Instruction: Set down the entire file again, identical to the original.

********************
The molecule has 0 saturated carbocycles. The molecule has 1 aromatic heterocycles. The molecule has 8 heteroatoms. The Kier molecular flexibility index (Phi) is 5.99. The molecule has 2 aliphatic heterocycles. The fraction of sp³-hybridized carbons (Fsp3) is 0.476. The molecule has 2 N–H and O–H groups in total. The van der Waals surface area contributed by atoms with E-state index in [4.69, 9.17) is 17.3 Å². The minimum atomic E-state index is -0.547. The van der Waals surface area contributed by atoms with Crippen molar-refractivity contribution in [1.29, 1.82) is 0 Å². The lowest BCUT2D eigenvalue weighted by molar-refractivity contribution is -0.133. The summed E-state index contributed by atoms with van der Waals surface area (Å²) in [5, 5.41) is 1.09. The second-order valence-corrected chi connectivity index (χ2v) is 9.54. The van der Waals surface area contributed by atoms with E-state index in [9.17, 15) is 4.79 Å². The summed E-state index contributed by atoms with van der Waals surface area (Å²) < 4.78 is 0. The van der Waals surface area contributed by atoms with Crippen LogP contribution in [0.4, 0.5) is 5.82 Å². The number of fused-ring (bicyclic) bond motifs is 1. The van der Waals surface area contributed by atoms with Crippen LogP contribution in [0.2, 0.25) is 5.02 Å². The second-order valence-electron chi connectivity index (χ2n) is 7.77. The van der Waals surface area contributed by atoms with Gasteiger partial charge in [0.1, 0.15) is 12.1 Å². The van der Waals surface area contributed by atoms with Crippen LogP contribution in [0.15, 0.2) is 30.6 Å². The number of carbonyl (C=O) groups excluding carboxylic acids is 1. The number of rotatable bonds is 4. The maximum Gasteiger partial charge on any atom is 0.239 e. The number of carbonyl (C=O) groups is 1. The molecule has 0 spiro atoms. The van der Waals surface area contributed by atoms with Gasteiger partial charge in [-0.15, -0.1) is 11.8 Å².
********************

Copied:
The molecule has 0 saturated carbocycles. The molecule has 1 aromatic heterocycles. The molecule has 8 heteroatoms. The Kier molecular flexibility index (Phi) is 5.99. The molecule has 2 aliphatic heterocycles. The fraction of sp³-hybridized carbons (Fsp3) is 0.476. The molecule has 2 N–H and O–H groups in total. The van der Waals surface area contributed by atoms with E-state index in [4.69, 9.17) is 17.3 Å². The minimum atomic E-state index is -0.547. The van der Waals surface area contributed by atoms with Crippen molar-refractivity contribution in [1.29, 1.82) is 0 Å². The lowest BCUT2D eigenvalue weighted by molar-refractivity contribution is -0.133. The summed E-state index contributed by atoms with van der Waals surface area (Å²) in [5, 5.41) is 1.09. The second-order valence-corrected chi connectivity index (χ2v) is 9.54. The van der Waals surface area contributed by atoms with E-state index in [9.17, 15) is 4.79 Å². The summed E-state index contributed by atoms with van der Waals surface area (Å²) < 4.78 is 0. The van der Waals surface area contributed by atoms with Crippen LogP contribution in [0.4, 0.5) is 5.82 Å². The number of fused-ring (bicyclic) bond motifs is 1. The van der Waals surface area contributed by atoms with Crippen LogP contribution in [0.2, 0.25) is 5.02 Å². The second-order valence-electron chi connectivity index (χ2n) is 7.77. The van der Waals surface area contributed by atoms with Gasteiger partial charge in [0.1, 0.15) is 12.1 Å². The van der Waals surface area contributed by atoms with Crippen LogP contribution in [0.15, 0.2) is 30.6 Å². The number of carbonyl (C=O) groups excluding carboxylic acids is 1. The number of rotatable bonds is 4. The maximum Gasteiger partial charge on any atom is 0.239 e. The number of carbonyl (C=O) groups is 1. The molecule has 0 spiro atoms. The van der Waals surface area contributed by atoms with Gasteiger partial charge in [-0.15, -0.1) is 11.8 Å².